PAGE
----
- Find mentors who are ahead of you in the field. “That might not be the luminaries of the field, but people that you can learn from and that are going to be able to give you some guidance about the right ways to approach problems.”
- Find some peers to network with. “Finding kindred spirits is another thing that is really important, I think, for people that are trying to walk this long road to mastery. These are more peers, people that come along with you who you’re going to bounce ideas off of each other or you’re going to keep each other going through different projects. You might not work with them. For me, I had a kindred spirit who worked at a different company, but we both worked in Chicago. We’d meet once a week over pizza and either pair on things we were more interested in than our job or lament the difficulties of our different organizations.”
- Perpetual learning. “As people in our industry know, our industry changes quickly. The technologies are rapidly evolving. There’s fundamentals, so you have to go back and study the classics of our field. There’s certain books that are timeless that I think everybody needs to be able to read. Certain computer science fundamentals like compilers and algorithms that maybe you’re not going to use everyday, but they’re important for stretching your brain. And other things that are a little more people-centric like Peopleware by Demarco and the Psychology of Computer Programming by Weinberg. So educating yourself, perpetual learning.”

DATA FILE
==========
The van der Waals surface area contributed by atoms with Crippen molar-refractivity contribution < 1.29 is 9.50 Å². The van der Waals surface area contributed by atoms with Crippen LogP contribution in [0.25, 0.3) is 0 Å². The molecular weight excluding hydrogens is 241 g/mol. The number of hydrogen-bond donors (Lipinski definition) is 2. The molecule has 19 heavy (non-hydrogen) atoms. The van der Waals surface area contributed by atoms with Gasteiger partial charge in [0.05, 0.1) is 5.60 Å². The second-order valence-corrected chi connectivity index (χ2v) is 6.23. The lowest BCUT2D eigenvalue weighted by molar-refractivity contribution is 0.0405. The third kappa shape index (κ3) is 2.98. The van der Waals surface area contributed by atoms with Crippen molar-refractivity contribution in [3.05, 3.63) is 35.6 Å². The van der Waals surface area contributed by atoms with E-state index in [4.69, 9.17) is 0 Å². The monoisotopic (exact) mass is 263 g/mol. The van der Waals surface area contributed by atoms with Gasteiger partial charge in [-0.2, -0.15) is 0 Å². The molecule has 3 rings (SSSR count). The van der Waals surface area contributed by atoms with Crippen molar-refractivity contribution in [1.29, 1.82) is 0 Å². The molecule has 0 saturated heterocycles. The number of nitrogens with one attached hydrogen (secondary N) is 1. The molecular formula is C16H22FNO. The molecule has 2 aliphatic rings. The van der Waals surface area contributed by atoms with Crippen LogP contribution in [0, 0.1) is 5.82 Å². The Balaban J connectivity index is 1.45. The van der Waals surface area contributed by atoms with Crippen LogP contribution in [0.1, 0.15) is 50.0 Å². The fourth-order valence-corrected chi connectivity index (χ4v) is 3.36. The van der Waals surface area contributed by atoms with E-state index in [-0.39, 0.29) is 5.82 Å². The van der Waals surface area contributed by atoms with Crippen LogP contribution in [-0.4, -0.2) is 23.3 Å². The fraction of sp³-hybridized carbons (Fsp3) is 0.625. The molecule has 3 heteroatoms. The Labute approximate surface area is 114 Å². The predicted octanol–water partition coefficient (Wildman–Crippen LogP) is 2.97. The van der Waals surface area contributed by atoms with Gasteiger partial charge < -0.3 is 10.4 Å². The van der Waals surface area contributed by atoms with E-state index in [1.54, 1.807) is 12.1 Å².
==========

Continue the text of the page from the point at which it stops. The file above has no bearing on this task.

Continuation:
- Setting aside time to practice. “Setting time aside to be able to write software outside the constraints of your day job is important because that’s where you’re going to be able to learn new techniques and try out new techniques without bringing down your production site because you screwed up or you were too excited about some new design pattern or some new technology, but being able to break these things called breakable toys where you can experiment and learn. And sometimes those things grow into real projects. Linux was a breakable toy a long time ago. Where Linus was just playing around and never thought it would amount to anything, but it turned into something.”